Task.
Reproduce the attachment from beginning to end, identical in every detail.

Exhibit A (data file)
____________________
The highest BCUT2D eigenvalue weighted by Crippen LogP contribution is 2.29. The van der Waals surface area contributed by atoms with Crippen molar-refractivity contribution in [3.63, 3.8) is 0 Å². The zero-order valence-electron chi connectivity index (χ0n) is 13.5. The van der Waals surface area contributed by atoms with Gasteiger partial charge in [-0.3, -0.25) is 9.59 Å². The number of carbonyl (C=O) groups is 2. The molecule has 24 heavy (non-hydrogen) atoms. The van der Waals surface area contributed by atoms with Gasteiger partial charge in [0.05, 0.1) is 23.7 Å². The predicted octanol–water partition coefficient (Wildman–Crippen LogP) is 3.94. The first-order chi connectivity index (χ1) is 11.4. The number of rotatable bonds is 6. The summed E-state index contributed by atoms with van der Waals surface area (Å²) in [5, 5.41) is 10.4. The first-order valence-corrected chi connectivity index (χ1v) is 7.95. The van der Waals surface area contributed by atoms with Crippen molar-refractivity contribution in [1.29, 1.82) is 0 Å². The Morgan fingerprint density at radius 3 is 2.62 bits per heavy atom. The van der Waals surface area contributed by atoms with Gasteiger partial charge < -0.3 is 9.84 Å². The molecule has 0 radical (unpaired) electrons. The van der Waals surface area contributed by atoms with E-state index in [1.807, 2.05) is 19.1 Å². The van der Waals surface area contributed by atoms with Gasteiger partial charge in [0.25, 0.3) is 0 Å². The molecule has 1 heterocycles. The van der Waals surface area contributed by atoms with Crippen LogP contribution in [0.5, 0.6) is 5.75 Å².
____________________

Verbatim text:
The highest BCUT2D eigenvalue weighted by Crippen LogP contribution is 2.29. The van der Waals surface area contributed by atoms with Crippen molar-refractivity contribution in [3.63, 3.8) is 0 Å². The zero-order valence-electron chi connectivity index (χ0n) is 13.5. The van der Waals surface area contributed by atoms with Gasteiger partial charge in [-0.3, -0.25) is 9.59 Å². The number of carbonyl (C=O) groups is 2. The molecule has 24 heavy (non-hydrogen) atoms. The van der Waals surface area contributed by atoms with Gasteiger partial charge in [0.05, 0.1) is 23.7 Å². The predicted octanol–water partition coefficient (Wildman–Crippen LogP) is 3.94. The first-order chi connectivity index (χ1) is 11.4. The number of rotatable bonds is 6. The summed E-state index contributed by atoms with van der Waals surface area (Å²) in [5, 5.41) is 10.4. The first-order valence-corrected chi connectivity index (χ1v) is 7.95. The van der Waals surface area contributed by atoms with Crippen molar-refractivity contribution in [1.29, 1.82) is 0 Å². The Morgan fingerprint density at radius 3 is 2.62 bits per heavy atom. The van der Waals surface area contributed by atoms with Gasteiger partial charge < -0.3 is 9.84 Å². The molecule has 0 radical (unpaired) electrons. The van der Waals surface area contributed by atoms with E-state index in [1.807, 2.05) is 19.1 Å². The van der Waals surface area contributed by atoms with Gasteiger partial charge in [0.25, 0.3) is 0 Å². The molecule has 1 heterocycles. The van der Waals surface area contributed by atoms with Crippen LogP contribution in [0.5, 0.6) is 5.75 Å².